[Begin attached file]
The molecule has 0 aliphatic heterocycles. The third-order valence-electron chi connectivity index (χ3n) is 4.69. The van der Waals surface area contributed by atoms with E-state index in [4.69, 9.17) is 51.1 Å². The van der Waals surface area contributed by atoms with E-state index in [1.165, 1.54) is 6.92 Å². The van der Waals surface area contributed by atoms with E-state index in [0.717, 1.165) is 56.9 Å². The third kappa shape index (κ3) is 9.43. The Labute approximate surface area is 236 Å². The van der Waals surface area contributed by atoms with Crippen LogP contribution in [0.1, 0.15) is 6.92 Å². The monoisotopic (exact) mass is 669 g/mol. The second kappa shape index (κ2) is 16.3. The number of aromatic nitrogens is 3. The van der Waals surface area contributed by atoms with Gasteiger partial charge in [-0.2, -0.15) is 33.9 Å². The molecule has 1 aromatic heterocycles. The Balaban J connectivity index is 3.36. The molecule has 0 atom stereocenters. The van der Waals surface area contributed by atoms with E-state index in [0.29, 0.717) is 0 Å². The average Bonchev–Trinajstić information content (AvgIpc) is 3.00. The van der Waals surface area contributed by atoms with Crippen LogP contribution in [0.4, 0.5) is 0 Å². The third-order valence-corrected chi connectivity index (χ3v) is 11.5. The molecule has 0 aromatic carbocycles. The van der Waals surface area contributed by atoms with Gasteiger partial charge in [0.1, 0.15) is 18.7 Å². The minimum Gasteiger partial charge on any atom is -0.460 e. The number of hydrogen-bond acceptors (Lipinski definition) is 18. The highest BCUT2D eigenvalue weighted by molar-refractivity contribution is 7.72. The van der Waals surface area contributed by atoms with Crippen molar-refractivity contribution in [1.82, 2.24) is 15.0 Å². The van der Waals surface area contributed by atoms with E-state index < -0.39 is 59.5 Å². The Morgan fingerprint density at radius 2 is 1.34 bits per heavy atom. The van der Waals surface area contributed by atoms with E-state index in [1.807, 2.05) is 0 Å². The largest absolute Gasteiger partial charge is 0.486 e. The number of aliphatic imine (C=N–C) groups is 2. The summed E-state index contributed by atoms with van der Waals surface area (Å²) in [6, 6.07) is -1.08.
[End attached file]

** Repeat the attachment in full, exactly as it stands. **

The molecule has 0 aliphatic heterocycles. The third-order valence-electron chi connectivity index (χ3n) is 4.69. The van der Waals surface area contributed by atoms with E-state index in [4.69, 9.17) is 51.1 Å². The van der Waals surface area contributed by atoms with E-state index in [1.165, 1.54) is 6.92 Å². The van der Waals surface area contributed by atoms with E-state index in [0.717, 1.165) is 56.9 Å². The third kappa shape index (κ3) is 9.43. The Labute approximate surface area is 236 Å². The van der Waals surface area contributed by atoms with Crippen LogP contribution in [0.1, 0.15) is 6.92 Å². The monoisotopic (exact) mass is 669 g/mol. The second kappa shape index (κ2) is 16.3. The number of aromatic nitrogens is 3. The van der Waals surface area contributed by atoms with Gasteiger partial charge in [-0.2, -0.15) is 33.9 Å². The molecule has 1 aromatic heterocycles. The Balaban J connectivity index is 3.36. The molecule has 0 atom stereocenters. The van der Waals surface area contributed by atoms with E-state index in [0.29, 0.717) is 0 Å². The average Bonchev–Trinajstić information content (AvgIpc) is 3.00. The van der Waals surface area contributed by atoms with Crippen LogP contribution in [0.4, 0.5) is 0 Å². The third-order valence-corrected chi connectivity index (χ3v) is 11.5. The molecule has 0 aromatic carbocycles. The van der Waals surface area contributed by atoms with Gasteiger partial charge in [0.1, 0.15) is 18.7 Å². The minimum Gasteiger partial charge on any atom is -0.460 e. The number of hydrogen-bond acceptors (Lipinski definition) is 18. The highest BCUT2D eigenvalue weighted by molar-refractivity contribution is 7.72. The van der Waals surface area contributed by atoms with Crippen molar-refractivity contribution in [1.82, 2.24) is 15.0 Å². The van der Waals surface area contributed by atoms with E-state index < -0.39 is 59.5 Å². The Morgan fingerprint density at radius 2 is 1.34 bits per heavy atom. The van der Waals surface area contributed by atoms with E-state index in [1.807, 2.05) is 0 Å². The largest absolute Gasteiger partial charge is 0.486 e. The number of aliphatic imine (C=N–C) groups is 2. The summed E-state index contributed by atoms with van der Waals surface area (Å²) in [6, 6.07) is -1.08.